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FROM THIS EPISODE

Pakistani police are cracking down on political opposition under President Musharraf 's state of emergency, creating a delicate problem for US diplomacy.  We hear from Washington and Islamabad. Also, television and film writers are on strike in New York and Los Angeles.  We hear how new media are changing what is seen and heard all over the country.


Pakistani riot police baton-charge lawyers during today's protest in Lahore. Photo: Arif Ali/AFP/Getty Images

Producers:
Frances Anderton
Christian Bordal
Andrea Brody
Sonya Geis
Karen Radziner

Main Topic The Writers' Strike 30 MIN, 41 SEC

Despite the presence of a federal mediator, yesterday's last minute talks between television and film writers and the Alliance of Film and Television producers went nowhere.  Today members of the Writers Guild of America began carrying picket signs in New York and Los Angeles.  Should the rest of the nation care? We hear how new media are changing the world of entertainment and America's cultural economy.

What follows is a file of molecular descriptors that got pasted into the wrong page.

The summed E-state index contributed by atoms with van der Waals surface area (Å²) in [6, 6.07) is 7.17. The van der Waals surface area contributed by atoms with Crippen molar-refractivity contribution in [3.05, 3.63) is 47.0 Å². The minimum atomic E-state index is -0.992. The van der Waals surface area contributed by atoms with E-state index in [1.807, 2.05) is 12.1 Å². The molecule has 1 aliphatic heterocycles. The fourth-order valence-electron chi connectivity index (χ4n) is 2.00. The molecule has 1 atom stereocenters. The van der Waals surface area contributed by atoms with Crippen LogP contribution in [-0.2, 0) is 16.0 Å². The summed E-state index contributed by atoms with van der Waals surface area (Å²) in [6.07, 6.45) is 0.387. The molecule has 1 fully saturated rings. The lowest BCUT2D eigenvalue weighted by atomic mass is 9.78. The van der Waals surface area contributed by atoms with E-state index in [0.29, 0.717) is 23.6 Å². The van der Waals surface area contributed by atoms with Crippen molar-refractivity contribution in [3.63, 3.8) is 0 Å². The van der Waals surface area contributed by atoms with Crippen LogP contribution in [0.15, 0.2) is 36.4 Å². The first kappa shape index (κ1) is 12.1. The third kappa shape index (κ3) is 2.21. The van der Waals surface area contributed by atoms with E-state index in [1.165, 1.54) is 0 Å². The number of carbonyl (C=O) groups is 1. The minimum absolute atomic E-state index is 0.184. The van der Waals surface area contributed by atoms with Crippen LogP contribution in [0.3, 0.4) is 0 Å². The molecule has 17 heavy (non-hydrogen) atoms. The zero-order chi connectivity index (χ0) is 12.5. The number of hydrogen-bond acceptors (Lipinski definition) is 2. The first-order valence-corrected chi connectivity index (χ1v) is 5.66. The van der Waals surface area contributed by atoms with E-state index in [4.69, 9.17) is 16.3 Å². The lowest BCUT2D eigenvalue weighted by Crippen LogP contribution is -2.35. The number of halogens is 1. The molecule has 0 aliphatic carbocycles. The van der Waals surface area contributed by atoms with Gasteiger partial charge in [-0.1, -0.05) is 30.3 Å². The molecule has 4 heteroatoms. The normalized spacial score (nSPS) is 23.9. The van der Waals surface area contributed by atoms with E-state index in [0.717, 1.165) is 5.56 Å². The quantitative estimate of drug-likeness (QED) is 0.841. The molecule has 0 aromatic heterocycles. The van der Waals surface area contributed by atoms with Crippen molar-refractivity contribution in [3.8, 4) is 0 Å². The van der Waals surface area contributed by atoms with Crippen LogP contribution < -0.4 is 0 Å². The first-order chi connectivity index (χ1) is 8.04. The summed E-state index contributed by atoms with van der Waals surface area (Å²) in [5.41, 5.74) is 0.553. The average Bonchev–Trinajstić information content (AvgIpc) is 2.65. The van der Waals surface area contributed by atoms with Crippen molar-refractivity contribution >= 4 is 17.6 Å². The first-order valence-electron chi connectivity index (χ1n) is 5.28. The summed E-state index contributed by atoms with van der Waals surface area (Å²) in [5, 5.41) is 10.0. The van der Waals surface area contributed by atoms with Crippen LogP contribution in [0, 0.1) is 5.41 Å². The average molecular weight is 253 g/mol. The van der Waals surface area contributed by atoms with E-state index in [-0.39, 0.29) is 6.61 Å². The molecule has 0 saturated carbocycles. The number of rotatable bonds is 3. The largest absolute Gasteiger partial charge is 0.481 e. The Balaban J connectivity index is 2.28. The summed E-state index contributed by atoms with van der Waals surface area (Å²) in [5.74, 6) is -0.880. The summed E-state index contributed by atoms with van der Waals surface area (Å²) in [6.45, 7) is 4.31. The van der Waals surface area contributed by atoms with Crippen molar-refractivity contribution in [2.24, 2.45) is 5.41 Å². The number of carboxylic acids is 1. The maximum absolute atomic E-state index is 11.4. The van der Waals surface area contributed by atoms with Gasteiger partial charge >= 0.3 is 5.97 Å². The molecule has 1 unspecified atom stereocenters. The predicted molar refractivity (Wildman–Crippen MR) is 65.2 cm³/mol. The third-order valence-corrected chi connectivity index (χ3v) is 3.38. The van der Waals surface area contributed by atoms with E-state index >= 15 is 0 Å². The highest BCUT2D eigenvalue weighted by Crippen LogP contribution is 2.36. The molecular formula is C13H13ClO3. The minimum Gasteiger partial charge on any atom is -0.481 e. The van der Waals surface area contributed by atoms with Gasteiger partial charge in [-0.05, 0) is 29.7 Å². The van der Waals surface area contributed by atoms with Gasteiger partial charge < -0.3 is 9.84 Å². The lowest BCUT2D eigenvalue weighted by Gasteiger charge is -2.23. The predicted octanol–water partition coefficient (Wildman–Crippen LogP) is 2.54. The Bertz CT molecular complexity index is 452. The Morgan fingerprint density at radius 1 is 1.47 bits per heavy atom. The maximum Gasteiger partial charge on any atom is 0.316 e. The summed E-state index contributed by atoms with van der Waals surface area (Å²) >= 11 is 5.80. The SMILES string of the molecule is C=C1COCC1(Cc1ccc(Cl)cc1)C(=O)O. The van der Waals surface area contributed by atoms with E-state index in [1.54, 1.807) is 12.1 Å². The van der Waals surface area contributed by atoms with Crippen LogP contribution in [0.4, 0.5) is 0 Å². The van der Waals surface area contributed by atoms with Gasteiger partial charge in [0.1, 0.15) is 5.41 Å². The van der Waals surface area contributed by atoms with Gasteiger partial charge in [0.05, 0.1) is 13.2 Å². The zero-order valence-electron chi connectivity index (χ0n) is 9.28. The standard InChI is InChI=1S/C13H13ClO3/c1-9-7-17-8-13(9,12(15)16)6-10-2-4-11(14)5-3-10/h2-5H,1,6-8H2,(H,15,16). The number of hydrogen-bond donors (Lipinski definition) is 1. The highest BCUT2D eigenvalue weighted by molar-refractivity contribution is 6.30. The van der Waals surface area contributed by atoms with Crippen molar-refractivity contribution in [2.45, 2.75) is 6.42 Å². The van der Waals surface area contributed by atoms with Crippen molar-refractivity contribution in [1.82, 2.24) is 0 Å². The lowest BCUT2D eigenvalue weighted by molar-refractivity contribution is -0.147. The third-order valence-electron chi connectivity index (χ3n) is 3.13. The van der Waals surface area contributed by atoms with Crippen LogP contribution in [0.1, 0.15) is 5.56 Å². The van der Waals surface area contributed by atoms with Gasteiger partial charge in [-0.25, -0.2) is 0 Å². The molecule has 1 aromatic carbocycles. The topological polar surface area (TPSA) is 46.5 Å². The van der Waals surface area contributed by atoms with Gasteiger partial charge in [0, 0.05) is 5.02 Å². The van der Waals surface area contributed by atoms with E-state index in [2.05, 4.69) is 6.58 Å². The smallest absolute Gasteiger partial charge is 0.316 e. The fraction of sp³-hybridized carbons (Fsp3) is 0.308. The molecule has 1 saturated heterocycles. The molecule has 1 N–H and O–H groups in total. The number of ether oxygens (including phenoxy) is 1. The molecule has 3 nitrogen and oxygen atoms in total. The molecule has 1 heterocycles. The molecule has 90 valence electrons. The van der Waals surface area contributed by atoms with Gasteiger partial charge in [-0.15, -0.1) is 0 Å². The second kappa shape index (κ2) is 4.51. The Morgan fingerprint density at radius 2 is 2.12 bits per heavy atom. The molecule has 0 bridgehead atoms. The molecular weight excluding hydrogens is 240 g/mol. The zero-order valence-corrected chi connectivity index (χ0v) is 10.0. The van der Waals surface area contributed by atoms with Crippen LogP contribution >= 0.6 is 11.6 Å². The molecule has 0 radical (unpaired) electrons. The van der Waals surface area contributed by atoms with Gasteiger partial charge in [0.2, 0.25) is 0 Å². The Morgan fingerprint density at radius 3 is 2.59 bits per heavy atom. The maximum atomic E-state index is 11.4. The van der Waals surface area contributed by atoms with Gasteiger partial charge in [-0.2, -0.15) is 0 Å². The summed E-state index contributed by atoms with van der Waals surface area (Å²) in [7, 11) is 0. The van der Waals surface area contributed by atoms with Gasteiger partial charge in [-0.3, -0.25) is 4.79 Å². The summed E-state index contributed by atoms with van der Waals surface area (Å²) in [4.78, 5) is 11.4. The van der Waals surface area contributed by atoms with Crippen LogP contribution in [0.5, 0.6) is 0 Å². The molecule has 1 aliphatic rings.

Guests:
Peter Sanders, Reporter, Wall Street Journal
Robert Thompson, Syracuse University
Porter Bibb, Managing Partner, Mediatech Capital Partners
Dean Baker, Center for Economic and Policy Research (@DeanBaker13)
John Ridley, writer, director and novelist (@John_Ridley)

Main Topic Bloody Unrest for a Crucial American Ally 18 MIN, 23 SEC

On Saturday, President Pervez Musharraf imposed a state of emergency on Pakistan, claiming that militant violence and an unruly judiciary had created a crisis. Today, protesters in several cities have been tear-gassed and beaten as police arrested thousands of opposition leaders and shut down some media. The worsening situation complicates the US relationship with a country President Bush calls a vital ally in the war on terror. Since September 11, the US has poured billions of dollars into Pakistan, supposedly for help in controlling al Qaeda. Pakistan also provides bases and routes for US military supplies going into Afghanistan. We hear how Musharraf's state of emergency is creating a delicate problem for US diplomacy.

Guests:
Shahan Mufti, Correspondent, Christian Science Monitor
Peter Spiegel, Financial Times (@SpiegelPeter)
Paula Newberg, Georgetown University
Talat Masood, former General, Pakistani Army

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